“Now when I say trap, you’re not going to see a team where five guys are just backing up,” Yeo said. “Like, look at our team last year in Houston. I mean, how many people would say we were a boring team to watch? We trapped in the neutral zone, but we were aggressive in how we did it.”

And before you start freaking out, let’s be clear: The Wild is not returning to the trap. The Wild never stopped trapping.

The facts are simple. While fans bug out about the trap, the trap is employed by every team in the league in some way, shape, or form. The Bruins and Canucks both played variations of it to great, Stanley Cup finals-reaching success. For Wild fans, they’re still scarred from Lemaire’s days of success and boredom and they think that when a coach readily admits he’ll be breaking it out again it’ll be a return to what happened before.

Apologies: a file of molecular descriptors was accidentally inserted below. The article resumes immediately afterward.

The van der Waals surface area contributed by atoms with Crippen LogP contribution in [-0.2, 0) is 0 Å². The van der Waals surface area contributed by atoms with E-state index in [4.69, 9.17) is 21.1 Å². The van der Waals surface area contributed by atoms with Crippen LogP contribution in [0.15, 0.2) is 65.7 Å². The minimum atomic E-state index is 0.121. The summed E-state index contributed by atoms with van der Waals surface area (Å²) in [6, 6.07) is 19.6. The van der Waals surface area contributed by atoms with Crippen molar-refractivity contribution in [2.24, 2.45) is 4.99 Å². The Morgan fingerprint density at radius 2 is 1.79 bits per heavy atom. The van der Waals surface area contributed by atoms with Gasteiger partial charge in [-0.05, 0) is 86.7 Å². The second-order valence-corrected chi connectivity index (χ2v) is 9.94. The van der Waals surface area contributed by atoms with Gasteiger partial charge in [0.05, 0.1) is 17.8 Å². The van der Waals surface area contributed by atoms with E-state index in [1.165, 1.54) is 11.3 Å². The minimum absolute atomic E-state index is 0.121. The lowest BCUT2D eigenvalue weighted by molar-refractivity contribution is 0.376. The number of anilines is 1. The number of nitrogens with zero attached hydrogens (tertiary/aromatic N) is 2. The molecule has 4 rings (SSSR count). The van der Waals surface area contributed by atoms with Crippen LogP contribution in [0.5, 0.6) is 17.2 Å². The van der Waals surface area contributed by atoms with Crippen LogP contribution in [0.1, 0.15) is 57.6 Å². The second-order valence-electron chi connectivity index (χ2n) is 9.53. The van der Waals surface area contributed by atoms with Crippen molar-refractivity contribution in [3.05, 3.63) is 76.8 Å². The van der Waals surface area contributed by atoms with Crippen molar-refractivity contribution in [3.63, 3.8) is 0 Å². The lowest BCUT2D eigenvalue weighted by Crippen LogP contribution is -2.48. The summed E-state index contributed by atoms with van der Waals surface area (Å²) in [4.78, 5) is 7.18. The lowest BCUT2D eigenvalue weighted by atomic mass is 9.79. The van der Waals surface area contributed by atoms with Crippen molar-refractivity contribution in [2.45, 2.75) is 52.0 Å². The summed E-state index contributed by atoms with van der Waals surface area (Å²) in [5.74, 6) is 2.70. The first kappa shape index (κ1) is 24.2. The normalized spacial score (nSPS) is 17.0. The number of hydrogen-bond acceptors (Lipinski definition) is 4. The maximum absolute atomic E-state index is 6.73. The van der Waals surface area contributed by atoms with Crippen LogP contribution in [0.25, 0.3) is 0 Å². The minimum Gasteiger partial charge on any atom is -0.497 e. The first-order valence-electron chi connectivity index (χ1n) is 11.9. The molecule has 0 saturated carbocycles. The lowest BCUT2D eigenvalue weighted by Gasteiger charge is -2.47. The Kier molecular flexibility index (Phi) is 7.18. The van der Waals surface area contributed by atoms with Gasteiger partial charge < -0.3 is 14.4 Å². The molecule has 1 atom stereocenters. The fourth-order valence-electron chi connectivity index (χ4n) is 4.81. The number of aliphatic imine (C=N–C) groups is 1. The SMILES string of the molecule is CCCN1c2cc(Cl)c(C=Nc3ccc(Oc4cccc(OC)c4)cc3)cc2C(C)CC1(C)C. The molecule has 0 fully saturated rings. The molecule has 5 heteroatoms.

Fortunately for Wild fans and NHL fans all over, teams can’t bog things down the same way as they used to. Obstruction is now a cardinal sin and power plays are too dangerous to hand out like candy. Trying to bog things down like you used to is seen as playing things too safe and in the current NHL, safe is death.

Sure Wild fans are going to be a bit bothered to hear about an old friend like the trap coming back, but with offensive weapons like Dany Heatley and Devin Setoguchi in place as well as a healthy Pierre-Marc Bouchard and the always steady Mikko Koivu, that defense can turn into offense really fast.

Of course, if things go south expect to see fingers get pointed often at the trap.